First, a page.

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Troubleshooting, analyzing & filtering log files is by far one of the most laborious daily jobs. My issue is searching through a log file, which could be well over 4 gigs in size. Simply loading the file takes up to 15 mins. I'm running a fairly fast processor with 8 gigs of memory. After the file loads, I literally only have the luxury of grep and/or control+F to scan through the file. This gets worse when I'm trying to look files from multiple systems each weighing over a gig. Have tried segregating the files based on time-stamps to make them smaller, but no joy really.

Is there a tool or even a process that I could use to make troubleshooting less time consuming (apart from the usual "just fix the bug first")?

Your comments are appreciated.

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Take a look here baremetalsoft.com/index.php –  belisarius Oct 28 '10 at 2:50
    
What platform are you running on? –  BobbyShaftoe Oct 28 '10 at 3:03
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Why are the logs so big: is it because there are really a lot of transactions/events happening, or is an unnecessary level of detail being logged? Does the application have any support for adjusting the verbosity, and/or directing the log data from different components to different log files? –  David Gelhar Oct 28 '10 at 3:17
    
@David: I'd bet money that he's hunting for stack traces in a java app server log. Nothing else makes log files that big. –  Seth Oct 28 '10 at 5:00
    
@Seth That's my guess too. Hence I wonder if he could use log4j.properties (or similar) to separate the important stuff from the noise. –  David Gelhar Oct 28 '10 at 15:10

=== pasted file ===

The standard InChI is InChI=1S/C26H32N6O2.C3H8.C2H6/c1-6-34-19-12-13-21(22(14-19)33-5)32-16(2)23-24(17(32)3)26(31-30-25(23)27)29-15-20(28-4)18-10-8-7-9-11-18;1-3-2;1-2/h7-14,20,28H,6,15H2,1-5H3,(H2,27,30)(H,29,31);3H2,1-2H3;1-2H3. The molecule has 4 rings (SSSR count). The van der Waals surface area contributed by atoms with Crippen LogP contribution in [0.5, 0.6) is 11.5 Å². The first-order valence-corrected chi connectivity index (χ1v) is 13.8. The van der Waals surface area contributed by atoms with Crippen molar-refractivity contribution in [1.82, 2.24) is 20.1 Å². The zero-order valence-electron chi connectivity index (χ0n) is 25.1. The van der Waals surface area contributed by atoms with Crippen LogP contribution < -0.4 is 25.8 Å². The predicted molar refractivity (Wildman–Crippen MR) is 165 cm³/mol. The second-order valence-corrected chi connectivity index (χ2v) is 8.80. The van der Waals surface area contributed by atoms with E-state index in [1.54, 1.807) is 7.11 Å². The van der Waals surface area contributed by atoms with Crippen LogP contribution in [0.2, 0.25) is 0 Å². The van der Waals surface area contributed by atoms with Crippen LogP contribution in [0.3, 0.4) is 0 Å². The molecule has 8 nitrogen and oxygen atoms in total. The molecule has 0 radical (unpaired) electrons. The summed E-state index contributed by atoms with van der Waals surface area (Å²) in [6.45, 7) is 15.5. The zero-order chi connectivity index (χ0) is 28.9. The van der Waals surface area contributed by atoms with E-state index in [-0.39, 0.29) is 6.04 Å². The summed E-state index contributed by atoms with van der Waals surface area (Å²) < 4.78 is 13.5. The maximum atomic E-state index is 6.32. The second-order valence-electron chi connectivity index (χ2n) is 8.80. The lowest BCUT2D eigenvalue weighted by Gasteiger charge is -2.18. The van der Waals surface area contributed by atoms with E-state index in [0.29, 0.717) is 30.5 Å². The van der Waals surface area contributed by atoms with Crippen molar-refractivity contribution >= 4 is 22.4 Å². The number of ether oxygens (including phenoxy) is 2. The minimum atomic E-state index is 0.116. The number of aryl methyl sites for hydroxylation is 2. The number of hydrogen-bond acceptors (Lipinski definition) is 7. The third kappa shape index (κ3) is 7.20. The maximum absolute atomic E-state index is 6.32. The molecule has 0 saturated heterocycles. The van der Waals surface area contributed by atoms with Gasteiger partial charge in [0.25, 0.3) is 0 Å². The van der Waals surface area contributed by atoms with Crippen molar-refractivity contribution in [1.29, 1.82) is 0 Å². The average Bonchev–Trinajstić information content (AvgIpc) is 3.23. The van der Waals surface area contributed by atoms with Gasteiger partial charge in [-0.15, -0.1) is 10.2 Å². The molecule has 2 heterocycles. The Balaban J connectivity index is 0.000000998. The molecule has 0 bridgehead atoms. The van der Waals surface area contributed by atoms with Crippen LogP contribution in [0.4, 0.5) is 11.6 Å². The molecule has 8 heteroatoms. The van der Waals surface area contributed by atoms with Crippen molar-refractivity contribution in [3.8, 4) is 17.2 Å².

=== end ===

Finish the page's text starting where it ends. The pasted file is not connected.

4 Answers 4

I am currently doing such things using the unix command line tools (f)grep, awk, cut, join etc., which are available also for windows with cygwin or UnxUtils and so forth, and also use some Scala scripts for things that are more complicated. You can write scripts to do searches that span logfile entries in several files. But I am also wondering if there is something better than that - maybe importing them into a database (both being SO questions)?

By the way: have your harddisk replaced by a SSD drive. These are way faster! Also, it pays for me to leave the logs gzip-compressed on the disk, since when searching them the disk is the bottleneck. If you are searching for, say, a regular expression in the logfiles and want to have 100 lines of context for each occurrence, you'd do:

zcat *.log.gz | grep -100 '{regexp}' > {outputfile}

and load the outputfile into your favourite textfile viewer. If you are searching for fixed strings, use fgrep (same as grep with the additional option -F) - that's much faster.

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If you want to exclude lines of things you don't want to see, you can grep -v 'I dont wanna see this' > logWithExcludedLines.log. You can use regex as well grep -vE 'asdf|fdsa' > logWithNoASDForFDSA.log

This method works very well with apache access logs grep -v 'HTTP/1.1 200' > no200s.log (or something like that, don't remember the exact string).

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Baretail is a good tool to have. Give it a try. I haven't used it for 4 gigs files but my log files are also quite big and it works just fine. http://www.baremetalsoft.com/baretail/index.php

edit: I did not see that someone has already suggested baretail.

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What are you loading it with? 4 gigs is a fairly large file, but that shouldn't take THAT long to load into memory.

For files that large, I would recommend using grep directly, and if grep isn't doing it for you, SED and AWK are your friends. If you want to do it in realtime, learn about using those tools in conjunction with pipes and tail -f.

Yes, I know, SED is very intimidating at first. It's also ridiculously powerful. Learn it.

If you're on windows, you have my sympathy. May I recommend a unix shell?

If you are afraid of the command line tools, consider learning Perl or Python. They're both quite good at sorting signal from noise in large files like this.

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i would second that. please learn AWK & SED. then you can write a couple of scripts and life will be so very simple! :-) –  zerodin Oct 28 '10 at 2:59
    
sorry mate! missed that. upvote it is for ya! –  zerodin Oct 28 '10 at 3:08

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